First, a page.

Vent Windows

Removing the vent window glass from the frames was not such a big deal three years ago: using a knife to cut through the rubbers and the glass will drop out of the frame. Installing the glass into these fragile frames is something completely different though. 

The main problem I ran into while trying to refit the glass was that the thin frame seems to have the annoying habit to bend while trying to push the glass into it. Resulting in the glass not being fully seated in the frame.

Initially, the solution to this problem seemed rather complicated; some of the old VW workshop manuals showed a complicated tool, that made me give up hope rather than encourage me to get the job done. However, I figured that I could build my own tool with readily available materials, the tool exists of 3 layers of 12 mm thick plywood:

  • The middle piece is shaped after the model of the vent window frame; it will hold the frame, preventing it from bending open when installing the glass.
  • The 'block' is used to hold the edge of the glass. It will spread the pressure and will protect the glass from shattering when pressure is applied with a vice.

To start fitting the glass, install the middle section onto the bottom plate (I used two screws for easy disassembly). Put a cloth (or as in my case, my t-shirt) in the area where you will lay the vent window frame; this will prevent any damage to those freshly painted frames. Place the window frame in the middle cut-out as illustrated on the photos. Now install the rubber into the frame, using plenty of dishwashing liquid.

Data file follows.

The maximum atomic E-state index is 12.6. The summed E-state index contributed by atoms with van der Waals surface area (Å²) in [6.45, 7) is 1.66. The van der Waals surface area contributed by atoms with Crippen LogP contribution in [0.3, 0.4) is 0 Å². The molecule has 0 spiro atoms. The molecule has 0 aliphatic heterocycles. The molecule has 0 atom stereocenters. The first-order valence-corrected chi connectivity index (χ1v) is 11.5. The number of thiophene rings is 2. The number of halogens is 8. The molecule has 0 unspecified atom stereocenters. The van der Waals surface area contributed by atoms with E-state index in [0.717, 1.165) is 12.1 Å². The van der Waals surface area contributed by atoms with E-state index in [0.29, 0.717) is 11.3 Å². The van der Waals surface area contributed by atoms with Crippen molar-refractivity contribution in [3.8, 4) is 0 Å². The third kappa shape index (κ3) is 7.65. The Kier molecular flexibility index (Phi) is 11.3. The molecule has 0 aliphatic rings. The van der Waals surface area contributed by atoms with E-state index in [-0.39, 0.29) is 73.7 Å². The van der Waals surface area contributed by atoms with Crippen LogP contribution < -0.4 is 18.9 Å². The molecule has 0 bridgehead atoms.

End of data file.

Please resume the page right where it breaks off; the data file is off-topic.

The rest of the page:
After the frame and rubber have been installed, place the last piece on top of the assembly. Note that this top section almost has the same shape as the middle but slightly smaller (ca 5 mm). This will prevents the frame from moving up once you start to apply pressure when you press in the glass.

Now that all preparations have been made, generously apply dishwashing liquid to the edges of the glass and carefully push the glass between the rubber and the frame. Place the block to hold the edge of the glass and install the vice. Slowly increase pressure with the vice to slide the glass into the frame. When the glass slants, move the vice and block to the left or right to adjust accordingly.

Belief it or not; my first attempt was a hit! Luckily the thorough preparation paid off after all! Now, before loosening the vice, tighten one more time from top till bottom and check that the glass no longer moves inside the frame. Remove the vent window assembly from the tool and rinse it thoroughly to remove all the dishwashing liquid. Leave the assembly to dry for some hours. After it has dried entirely, cut away the redundant rubber. The piece behind the rain deflector is pretty hard to remove, so good luck with that...

The final step will be to install the vent window into the upper frame of the front doors. Most of the assembly of the rubbers go without saying, some creativity might be required for the upper hinge of the vent window as the rubber I used did not have any pre-shaped holes. Note that the piece of rubber between the door window frame and the vent window (the vertical one) is triangularly shaped and not symmetrical, check if it seals the vent window when you close it.

One last point is to pay attention to the right order of the spring, washers and nut when you install the vent window. Double check before you install the rivet at the top hinge, it will save you from trouble… ;-) To finish, I filled the ends of the window frame PU-silicon; leave it to dry and cut away the redundant material for a smooth finish.